Extension - matches picture 8 above This is said to be the critical point for saddle fit.  In truth, there is no pressure over the shoulder at this phase of the stride.
2015 July 25 17a 167 touch down.jpg  2015 July 25 17b 167 touch down scan.jpg
Touch down - matches picture 3 above  Carrying some weight, but no pressure showing up yet. Compare to picture 3 above.  The back of the shoulder blade is still blending smoothly into the body. 
2015 July 25 18a 168 almost mid stance.jpg 2015 July 25 18b 168 almost mid stance scan.jpg
Almost mid-stance - matches picture 4 above Starting to get a bit of pressure as the back of the shoulder blade is starting to come out from the body wall.
2015 July 25 19a 169 mid stance.jpg  2015 July 25 19b 169 mid stance scan.jpg
Mid-stance - between pictures 4 and 5 above  Shoulder is much more delineated relative to the body, and you can see the pressure building under the front of the bar. 
2015 July 25 20a 170 past mid stance.jpg  2015 July 25 20b 170 past mid stance scan.jpg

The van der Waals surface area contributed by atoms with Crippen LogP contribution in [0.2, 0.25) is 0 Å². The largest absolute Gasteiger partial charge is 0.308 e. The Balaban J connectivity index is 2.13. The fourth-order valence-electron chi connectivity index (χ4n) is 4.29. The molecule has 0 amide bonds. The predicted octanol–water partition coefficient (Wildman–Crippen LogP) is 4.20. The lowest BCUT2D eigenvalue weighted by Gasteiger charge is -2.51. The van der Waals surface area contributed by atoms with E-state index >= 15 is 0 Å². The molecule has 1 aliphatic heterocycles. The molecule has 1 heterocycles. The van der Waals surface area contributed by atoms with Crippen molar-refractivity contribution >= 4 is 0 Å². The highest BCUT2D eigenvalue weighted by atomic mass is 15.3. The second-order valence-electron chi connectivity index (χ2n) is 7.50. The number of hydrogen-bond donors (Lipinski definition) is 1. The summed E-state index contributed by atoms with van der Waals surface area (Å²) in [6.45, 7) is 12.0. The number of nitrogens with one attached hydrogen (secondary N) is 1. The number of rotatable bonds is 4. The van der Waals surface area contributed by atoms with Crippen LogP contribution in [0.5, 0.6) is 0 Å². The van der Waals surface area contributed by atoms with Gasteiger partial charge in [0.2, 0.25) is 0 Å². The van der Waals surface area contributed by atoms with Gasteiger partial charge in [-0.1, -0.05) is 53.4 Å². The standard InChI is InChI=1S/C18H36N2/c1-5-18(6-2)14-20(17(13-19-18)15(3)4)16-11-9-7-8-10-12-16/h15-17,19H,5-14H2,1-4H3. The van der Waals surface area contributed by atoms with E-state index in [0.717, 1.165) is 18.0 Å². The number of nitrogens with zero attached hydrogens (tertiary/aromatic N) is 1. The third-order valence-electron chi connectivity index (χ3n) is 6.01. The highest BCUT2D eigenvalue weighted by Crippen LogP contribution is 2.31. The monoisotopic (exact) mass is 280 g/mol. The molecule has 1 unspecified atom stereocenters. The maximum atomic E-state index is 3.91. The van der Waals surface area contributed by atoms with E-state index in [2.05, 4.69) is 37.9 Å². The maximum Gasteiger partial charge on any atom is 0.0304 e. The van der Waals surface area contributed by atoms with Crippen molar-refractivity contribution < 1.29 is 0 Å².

Past mid-stance - matches picture 5 above  The shoulder bulges more. The pressure builds... 
2015 July 25 21a 171 V.jpg 2015 July 25 21b 171 V scan.jpg
Further past mid-stance - between pictures 5 and 6  Increased shoulder bulging.  Increased pressure... 
2015 July 25 22a 172 just before lift off.jpg 2015 July 25 22b 172 just before lift off scan.jpg
Just before lift off - matches picture 6 above  Contrary to what you would think, while the shoulder blade is most upright, it has really high pressure on it because it is bulging out from the body to its fullest extent at this phase of the stride.  
2015 July 25 23a 173 lift off.jpg 2015 July 25 23b 173 lift off scan.jpg 
Lift off - matches picture 7 above  The weight is off the leg.  All pressure is off between the shoulder blade and the bar. 


Conclusion, the common idea that pressure on the back of the shoulder blades comes when the shoulder rotates back, and therefore this is your prime consideration regarding saddle fit, is a totally erroneous teaching. That isn’t when the pressure comes. Instead, the muscle at the back of the shoulder blade is compressed between bar and bone when the horse has weight on the leg, causing the shoulder blade to jut out from the body to varying degrees. This is why it is necessary for the front bar tip to be just behind the shoulder blade – not on or above it. It is also why the front bar tip can be right behind the shoulder blade – not 2” back, as is often stated. (Note: This applies to western saddles. Whether or not it applies to English saddles with their different construction, we have never tested to know so we can't say.)